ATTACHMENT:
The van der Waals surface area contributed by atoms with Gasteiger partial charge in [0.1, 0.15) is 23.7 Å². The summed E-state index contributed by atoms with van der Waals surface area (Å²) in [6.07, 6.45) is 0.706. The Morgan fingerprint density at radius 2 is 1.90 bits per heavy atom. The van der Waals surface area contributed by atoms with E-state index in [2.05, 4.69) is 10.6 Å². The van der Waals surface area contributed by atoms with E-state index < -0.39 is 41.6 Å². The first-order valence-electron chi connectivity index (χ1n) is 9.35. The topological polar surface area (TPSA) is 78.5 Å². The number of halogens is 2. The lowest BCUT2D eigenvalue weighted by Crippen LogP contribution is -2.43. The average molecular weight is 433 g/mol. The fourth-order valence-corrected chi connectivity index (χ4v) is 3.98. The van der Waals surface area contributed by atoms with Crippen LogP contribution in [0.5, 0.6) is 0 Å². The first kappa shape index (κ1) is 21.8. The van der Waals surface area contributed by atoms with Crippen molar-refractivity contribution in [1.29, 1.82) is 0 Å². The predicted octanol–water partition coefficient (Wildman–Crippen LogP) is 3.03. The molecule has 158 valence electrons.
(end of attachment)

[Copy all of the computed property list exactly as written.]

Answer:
The van der Waals surface area contributed by atoms with Gasteiger partial charge in [0.1, 0.15) is 23.7 Å². The summed E-state index contributed by atoms with van der Waals surface area (Å²) in [6.07, 6.45) is 0.706. The Morgan fingerprint density at radius 2 is 1.90 bits per heavy atom. The van der Waals surface area contributed by atoms with E-state index in [2.05, 4.69) is 10.6 Å². The van der Waals surface area contributed by atoms with E-state index < -0.39 is 41.6 Å². The first-order valence-electron chi connectivity index (χ1n) is 9.35. The topological polar surface area (TPSA) is 78.5 Å². The number of halogens is 2. The lowest BCUT2D eigenvalue weighted by Crippen LogP contribution is -2.43. The average molecular weight is 433 g/mol. The fourth-order valence-corrected chi connectivity index (χ4v) is 3.98. The van der Waals surface area contributed by atoms with Crippen LogP contribution in [0.5, 0.6) is 0 Å². The first kappa shape index (κ1) is 21.8. The van der Waals surface area contributed by atoms with Crippen molar-refractivity contribution in [1.29, 1.82) is 0 Å². The predicted octanol–water partition coefficient (Wildman–Crippen LogP) is 3.03. The molecule has 158 valence electrons.